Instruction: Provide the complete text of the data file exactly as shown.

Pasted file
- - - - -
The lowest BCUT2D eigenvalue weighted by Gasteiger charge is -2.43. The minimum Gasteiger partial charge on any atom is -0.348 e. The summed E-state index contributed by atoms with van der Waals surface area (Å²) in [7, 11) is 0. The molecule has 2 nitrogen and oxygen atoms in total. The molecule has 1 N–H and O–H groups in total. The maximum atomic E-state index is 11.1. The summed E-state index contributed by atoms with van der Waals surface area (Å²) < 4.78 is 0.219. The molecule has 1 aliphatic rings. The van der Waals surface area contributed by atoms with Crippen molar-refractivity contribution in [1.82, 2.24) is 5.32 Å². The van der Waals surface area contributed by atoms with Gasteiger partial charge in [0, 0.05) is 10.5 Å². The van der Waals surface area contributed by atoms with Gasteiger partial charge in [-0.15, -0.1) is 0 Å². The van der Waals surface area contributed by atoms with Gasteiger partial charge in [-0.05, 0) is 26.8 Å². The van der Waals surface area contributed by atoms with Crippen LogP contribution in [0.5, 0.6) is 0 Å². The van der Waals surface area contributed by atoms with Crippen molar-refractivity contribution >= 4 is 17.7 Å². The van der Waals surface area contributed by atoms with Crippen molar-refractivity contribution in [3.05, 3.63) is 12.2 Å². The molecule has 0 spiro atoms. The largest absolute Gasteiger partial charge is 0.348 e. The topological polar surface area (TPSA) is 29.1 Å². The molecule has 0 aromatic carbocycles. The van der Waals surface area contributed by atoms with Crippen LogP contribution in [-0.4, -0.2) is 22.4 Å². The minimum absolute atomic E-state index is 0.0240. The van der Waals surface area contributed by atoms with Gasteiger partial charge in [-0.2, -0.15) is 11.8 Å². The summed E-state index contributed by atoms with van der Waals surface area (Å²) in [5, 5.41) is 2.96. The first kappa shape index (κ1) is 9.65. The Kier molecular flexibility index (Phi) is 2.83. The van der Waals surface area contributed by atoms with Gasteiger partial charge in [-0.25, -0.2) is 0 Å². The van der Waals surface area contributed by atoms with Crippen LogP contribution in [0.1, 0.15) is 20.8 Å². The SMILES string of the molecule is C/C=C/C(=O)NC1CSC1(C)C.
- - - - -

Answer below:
The lowest BCUT2D eigenvalue weighted by Gasteiger charge is -2.43. The minimum Gasteiger partial charge on any atom is -0.348 e. The summed E-state index contributed by atoms with van der Waals surface area (Å²) in [7, 11) is 0. The molecule has 2 nitrogen and oxygen atoms in total. The molecule has 1 N–H and O–H groups in total. The maximum atomic E-state index is 11.1. The summed E-state index contributed by atoms with van der Waals surface area (Å²) < 4.78 is 0.219. The molecule has 1 aliphatic rings. The van der Waals surface area contributed by atoms with Crippen molar-refractivity contribution in [1.82, 2.24) is 5.32 Å². The van der Waals surface area contributed by atoms with Gasteiger partial charge in [0, 0.05) is 10.5 Å². The van der Waals surface area contributed by atoms with Gasteiger partial charge in [-0.15, -0.1) is 0 Å². The van der Waals surface area contributed by atoms with Gasteiger partial charge in [-0.05, 0) is 26.8 Å². The van der Waals surface area contributed by atoms with Crippen LogP contribution in [0.5, 0.6) is 0 Å². The van der Waals surface area contributed by atoms with Crippen molar-refractivity contribution >= 4 is 17.7 Å². The van der Waals surface area contributed by atoms with Crippen molar-refractivity contribution in [3.05, 3.63) is 12.2 Å². The molecule has 0 spiro atoms. The largest absolute Gasteiger partial charge is 0.348 e. The topological polar surface area (TPSA) is 29.1 Å². The molecule has 0 aromatic carbocycles. The van der Waals surface area contributed by atoms with Crippen LogP contribution in [-0.4, -0.2) is 22.4 Å². The minimum absolute atomic E-state index is 0.0240. The van der Waals surface area contributed by atoms with Gasteiger partial charge in [-0.2, -0.15) is 11.8 Å². The summed E-state index contributed by atoms with van der Waals surface area (Å²) in [5, 5.41) is 2.96. The first kappa shape index (κ1) is 9.65. The Kier molecular flexibility index (Phi) is 2.83. The van der Waals surface area contributed by atoms with Gasteiger partial charge in [-0.25, -0.2) is 0 Å². The van der Waals surface area contributed by atoms with Crippen LogP contribution in [0.1, 0.15) is 20.8 Å². The SMILES string of the molecule is C/C=C/C(=O)NC1CSC1(C)C.